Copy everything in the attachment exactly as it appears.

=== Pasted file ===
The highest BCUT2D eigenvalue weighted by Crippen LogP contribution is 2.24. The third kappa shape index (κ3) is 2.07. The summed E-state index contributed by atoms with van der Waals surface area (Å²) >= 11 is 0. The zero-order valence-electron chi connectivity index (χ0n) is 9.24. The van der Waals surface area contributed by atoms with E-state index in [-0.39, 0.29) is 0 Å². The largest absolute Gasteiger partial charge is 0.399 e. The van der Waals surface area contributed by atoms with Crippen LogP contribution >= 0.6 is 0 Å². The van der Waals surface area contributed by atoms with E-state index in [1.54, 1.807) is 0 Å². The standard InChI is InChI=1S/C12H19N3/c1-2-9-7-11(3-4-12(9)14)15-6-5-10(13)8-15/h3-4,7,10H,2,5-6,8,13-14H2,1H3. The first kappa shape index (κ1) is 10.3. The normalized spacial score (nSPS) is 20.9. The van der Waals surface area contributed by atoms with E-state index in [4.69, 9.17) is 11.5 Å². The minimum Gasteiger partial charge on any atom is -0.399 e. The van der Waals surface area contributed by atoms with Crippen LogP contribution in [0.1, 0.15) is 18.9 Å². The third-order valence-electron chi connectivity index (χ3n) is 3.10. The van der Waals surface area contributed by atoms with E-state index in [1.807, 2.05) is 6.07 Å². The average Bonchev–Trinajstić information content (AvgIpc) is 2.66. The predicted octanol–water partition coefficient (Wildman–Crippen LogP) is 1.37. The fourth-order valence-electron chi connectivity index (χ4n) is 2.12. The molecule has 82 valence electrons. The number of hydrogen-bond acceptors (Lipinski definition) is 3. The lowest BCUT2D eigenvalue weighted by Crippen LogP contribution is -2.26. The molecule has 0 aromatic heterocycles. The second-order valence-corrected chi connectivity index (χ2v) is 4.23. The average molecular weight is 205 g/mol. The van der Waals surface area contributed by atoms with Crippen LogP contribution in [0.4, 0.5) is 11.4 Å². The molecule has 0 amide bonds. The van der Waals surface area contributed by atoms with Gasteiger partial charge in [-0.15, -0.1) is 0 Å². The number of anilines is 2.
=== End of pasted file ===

The highest BCUT2D eigenvalue weighted by Crippen LogP contribution is 2.24. The third kappa shape index (κ3) is 2.07. The summed E-state index contributed by atoms with van der Waals surface area (Å²) >= 11 is 0. The zero-order valence-electron chi connectivity index (χ0n) is 9.24. The van der Waals surface area contributed by atoms with E-state index in [-0.39, 0.29) is 0 Å². The largest absolute Gasteiger partial charge is 0.399 e. The van der Waals surface area contributed by atoms with Crippen LogP contribution >= 0.6 is 0 Å². The van der Waals surface area contributed by atoms with E-state index in [1.54, 1.807) is 0 Å². The standard InChI is InChI=1S/C12H19N3/c1-2-9-7-11(3-4-12(9)14)15-6-5-10(13)8-15/h3-4,7,10H,2,5-6,8,13-14H2,1H3. The first kappa shape index (κ1) is 10.3. The normalized spacial score (nSPS) is 20.9. The van der Waals surface area contributed by atoms with E-state index in [4.69, 9.17) is 11.5 Å². The minimum Gasteiger partial charge on any atom is -0.399 e. The van der Waals surface area contributed by atoms with Crippen LogP contribution in [0.1, 0.15) is 18.9 Å². The third-order valence-electron chi connectivity index (χ3n) is 3.10. The van der Waals surface area contributed by atoms with E-state index in [1.807, 2.05) is 6.07 Å². The average Bonchev–Trinajstić information content (AvgIpc) is 2.66. The predicted octanol–water partition coefficient (Wildman–Crippen LogP) is 1.37. The fourth-order valence-electron chi connectivity index (χ4n) is 2.12. The molecule has 82 valence electrons. The number of hydrogen-bond acceptors (Lipinski definition) is 3. The lowest BCUT2D eigenvalue weighted by Crippen LogP contribution is -2.26. The molecule has 0 aromatic heterocycles. The second-order valence-corrected chi connectivity index (χ2v) is 4.23. The average molecular weight is 205 g/mol. The van der Waals surface area contributed by atoms with Crippen LogP contribution in [0.4, 0.5) is 11.4 Å². The molecule has 0 amide bonds. The van der Waals surface area contributed by atoms with Gasteiger partial charge in [-0.15, -0.1) is 0 Å². The number of anilines is 2.